Editor’s note: On July 22, 2020, Nature retracted the study described in this article. It was done at the request of the paper’s authors. In the retraction, the authors say: “Although the description of Oculudentavis khaungraae remains accurate, a new unpublished specimen casts doubts upon our hypothesis” — which had claimed it was a dino. A recent study posted at bioRxiv.org (a preprint server for studies that have yet to be peer-reviewed), examined the skull of Oculudentavis. That newer study suggests it was not a dinosaur, but a lizard. Jingmai O’Connor is one of the retracted study’s authors. In an e-mail to Science News, she notes that the unpublished specimen mentioned in the retraction strongly resembles Oculudentavis. That specimen had been analyzed by a different team of scientists. O’Connor now concedes Oculudentavis, too, was probably a lizard, albeit “a really weird animal.” And, she claims, it still is “an important discovery, regardless of whether it’s a weird bird or a weird lizard with a bird head.”
A tiny, toothed bird that lived 99 million years ago appears to be the smallest known dinosaur from the Mesozoic Era. That era lasted from about 252 million to 66 million years ago. The creature’s skull was 12-millimeters (a half inch) long. It had been encased in a chunk of amber. That chunk was originally discovered in northern Myanmar in southeast Asia. Researchers reported the find March 11 in Nature.
Modern birds are the only dinosaurs still living today. The bee hummingbird is the smallest of those. The newfound species was about the same size. It’s been named Oculudentavis khaungraae. Researchers made 3-D images of its fossilized skull with computed tomography. That’s a type of X-ray imaging. Those scans revealed that the Mesozoic bird had little but size in common with today’s nectar-sipping hummingbirds.
The images reveal a surprising number of teeth. That suggests the tiny bird was a predator, the researchers report. “It had more teeth than any other Mesozoic bird, regardless of size,” says Jingmai O’Connor. She’s a paleontologist. She works at the Institute of Vertebrate Paleontology and Paleoanthropology in Beijing, China. As for its prey, researchers can only guess, she says. O. khaungraae probably dined on arthropods and other invertebrates. It may even have eaten small fish.
The ancient bird’s had deep, conical eye sockets. They are similar to those of modern predatory birds such as owls. Those deep sockets can increase the eye’s visual ability without increasing its diameter. This suggests the ancient birds had sharp eyesight, O’Connor says. Owls’ eyes face forward, increasing their depth perception. But the eyes of the tiny dino faced out to the sides.
Some species evolve smaller adult body sizes over time. This is known as evolutionary miniaturization. There are limits to how small an animal can get. “You have all these restrictions related to trying to fit sensory organs into a small body,” O’Connor says.
She considered the possibility that this ancient bird had undergone such a miniaturization. When she did, “a lot of really weird, inexplicable things about the specimen suddenly made sense,” she says. The bird has several oddities. They include strangely fused teeth and a pattern of fusion in its skull. These “can be explained by miniaturization,” she says.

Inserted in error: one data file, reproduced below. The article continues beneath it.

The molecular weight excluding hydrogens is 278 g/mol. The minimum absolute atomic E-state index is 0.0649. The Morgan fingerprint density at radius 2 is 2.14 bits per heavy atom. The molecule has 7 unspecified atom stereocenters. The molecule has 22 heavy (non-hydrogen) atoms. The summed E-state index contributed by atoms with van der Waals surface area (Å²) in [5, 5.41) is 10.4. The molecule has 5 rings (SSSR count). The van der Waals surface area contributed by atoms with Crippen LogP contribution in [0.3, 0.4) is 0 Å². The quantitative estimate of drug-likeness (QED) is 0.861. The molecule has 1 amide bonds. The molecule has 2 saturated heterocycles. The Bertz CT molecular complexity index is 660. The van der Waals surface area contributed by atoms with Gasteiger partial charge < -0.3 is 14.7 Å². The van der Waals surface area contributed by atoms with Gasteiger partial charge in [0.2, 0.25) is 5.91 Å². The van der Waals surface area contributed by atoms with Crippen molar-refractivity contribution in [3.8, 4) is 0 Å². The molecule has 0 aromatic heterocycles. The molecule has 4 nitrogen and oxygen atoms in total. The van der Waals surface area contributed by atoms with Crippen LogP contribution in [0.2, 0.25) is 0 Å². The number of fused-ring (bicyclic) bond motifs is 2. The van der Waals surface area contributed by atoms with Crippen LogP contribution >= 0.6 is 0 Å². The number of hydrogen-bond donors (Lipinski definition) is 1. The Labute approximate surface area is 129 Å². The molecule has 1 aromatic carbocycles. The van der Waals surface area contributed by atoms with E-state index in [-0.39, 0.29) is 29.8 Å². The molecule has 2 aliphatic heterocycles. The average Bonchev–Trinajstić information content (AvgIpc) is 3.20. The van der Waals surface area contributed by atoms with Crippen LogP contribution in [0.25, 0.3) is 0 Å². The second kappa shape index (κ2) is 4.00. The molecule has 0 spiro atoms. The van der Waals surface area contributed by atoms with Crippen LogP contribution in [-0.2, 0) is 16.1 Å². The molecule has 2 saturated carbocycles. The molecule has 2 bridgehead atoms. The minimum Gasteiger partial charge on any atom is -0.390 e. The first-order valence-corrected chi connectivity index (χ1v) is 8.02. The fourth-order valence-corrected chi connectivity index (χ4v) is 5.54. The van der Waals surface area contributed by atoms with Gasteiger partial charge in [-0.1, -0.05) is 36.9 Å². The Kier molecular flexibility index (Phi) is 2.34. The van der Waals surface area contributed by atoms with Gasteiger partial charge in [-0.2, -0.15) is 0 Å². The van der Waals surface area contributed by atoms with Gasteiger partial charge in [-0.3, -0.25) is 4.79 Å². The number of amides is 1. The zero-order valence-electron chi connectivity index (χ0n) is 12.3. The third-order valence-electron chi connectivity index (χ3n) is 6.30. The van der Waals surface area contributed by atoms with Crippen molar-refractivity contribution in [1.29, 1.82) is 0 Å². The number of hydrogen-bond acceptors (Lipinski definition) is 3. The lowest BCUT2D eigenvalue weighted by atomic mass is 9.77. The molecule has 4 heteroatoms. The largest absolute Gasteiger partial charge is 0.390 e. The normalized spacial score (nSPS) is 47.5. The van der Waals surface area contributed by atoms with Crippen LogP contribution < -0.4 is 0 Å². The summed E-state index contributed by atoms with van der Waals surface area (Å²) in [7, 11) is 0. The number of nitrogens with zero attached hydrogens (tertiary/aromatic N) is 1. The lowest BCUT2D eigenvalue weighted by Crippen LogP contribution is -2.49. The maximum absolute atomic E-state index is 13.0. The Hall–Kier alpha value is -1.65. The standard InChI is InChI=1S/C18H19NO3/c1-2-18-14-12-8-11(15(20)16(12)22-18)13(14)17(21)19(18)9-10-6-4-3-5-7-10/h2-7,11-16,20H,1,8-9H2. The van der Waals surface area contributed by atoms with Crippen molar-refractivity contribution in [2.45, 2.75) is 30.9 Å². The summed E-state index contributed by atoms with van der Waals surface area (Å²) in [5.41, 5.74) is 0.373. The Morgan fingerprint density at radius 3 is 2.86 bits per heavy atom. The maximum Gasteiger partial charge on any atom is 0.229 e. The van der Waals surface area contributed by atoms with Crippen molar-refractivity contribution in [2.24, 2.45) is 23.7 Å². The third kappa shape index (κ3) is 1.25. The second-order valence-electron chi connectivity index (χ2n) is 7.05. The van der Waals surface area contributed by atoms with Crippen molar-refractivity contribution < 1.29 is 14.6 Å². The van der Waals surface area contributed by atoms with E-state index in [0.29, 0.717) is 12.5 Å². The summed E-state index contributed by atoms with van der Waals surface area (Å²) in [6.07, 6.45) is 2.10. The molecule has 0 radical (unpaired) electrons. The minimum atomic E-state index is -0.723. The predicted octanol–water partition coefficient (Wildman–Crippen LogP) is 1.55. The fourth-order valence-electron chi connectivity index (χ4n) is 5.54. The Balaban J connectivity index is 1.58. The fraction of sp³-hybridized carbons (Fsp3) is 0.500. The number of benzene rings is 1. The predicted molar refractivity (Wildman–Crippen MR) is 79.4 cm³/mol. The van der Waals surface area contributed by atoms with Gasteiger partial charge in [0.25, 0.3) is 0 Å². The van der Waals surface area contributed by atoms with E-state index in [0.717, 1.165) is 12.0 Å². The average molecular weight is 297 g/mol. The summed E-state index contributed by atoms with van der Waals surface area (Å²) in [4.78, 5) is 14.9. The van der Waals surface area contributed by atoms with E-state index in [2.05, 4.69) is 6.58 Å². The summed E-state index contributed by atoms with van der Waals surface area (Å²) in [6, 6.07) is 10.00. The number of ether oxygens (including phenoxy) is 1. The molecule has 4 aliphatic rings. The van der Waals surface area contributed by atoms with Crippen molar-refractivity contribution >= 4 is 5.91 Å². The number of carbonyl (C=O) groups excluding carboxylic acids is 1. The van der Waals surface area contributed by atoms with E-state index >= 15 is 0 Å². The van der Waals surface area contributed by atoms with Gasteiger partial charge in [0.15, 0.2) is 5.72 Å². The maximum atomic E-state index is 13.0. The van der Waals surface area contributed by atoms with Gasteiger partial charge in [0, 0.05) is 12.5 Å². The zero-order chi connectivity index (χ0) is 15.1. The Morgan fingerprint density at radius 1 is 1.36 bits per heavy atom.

The small size might also be related to island dwarfism. That’s when larger animals evolve to smaller body sizes over many generations. This can happen because their ranges are quite limited, such as when they are confined to an island. The researchers aren’t sure exactly where the chunk of amber containing the bird skull came from. But anecdotal evidence suggests it may have come from a region in Myanmar that millions of years ago was part of an island chain.
Although it’s just one fossil, the find can shed light on how its body evolved to such a small size, says Roger Benson. He’s also a paleontologist. He works at the University of Oxford in England. He wrote a separate commentary about the discovery. It was published in the same issue of Nature.
The earliest birds, such as Archaeopteryx, arose around 150 million years ago. This find suggests that the body size of birds were reaching their lower limit by 99 million years ago, he says.
Scientists still need to figure out where the new species belongs on the tree of life. And that’s difficult, given the bird’s bizarre features, O’Connor says. “It’s just a skull. There’s a lot you can’t say,” she says. “Who knows what new [fossils] might tell us.”
About this story
Why are we doing this story?
This is a unique and important fossil of a tiny predator. And it’s a possible example of evolutionary miniaturization. In its way, this dino is a great ambassador for science. To start, it’s the type of find that is instantly compelling. It joins a dizzying array of recent fossil treasures found in amber from Myanmar. Each one is a reminder of the amazing diversity of life.
What questions didn’t the story address?
I didn’t discuss an important ethical debate. It is one now swirling around amber fossils from Myanmar. Profits from the amber mined in Myanmar’s conflict-ridden Kachin State may be helping to fund warring groups in the region. That may be leading to human-rights abuses. Science wrote about this in May 2019. As a result of these and other ethical concerns, some scientists have begun calling for a halt to scientific papers that describe fossils in Myanmar amber. Others, however, note the value of these specimens to science. By participating in the amber trade, some researchers say, scientists may be able to keep them from vanishing into private collections and being lost to the public trust. — Carolyn Gramling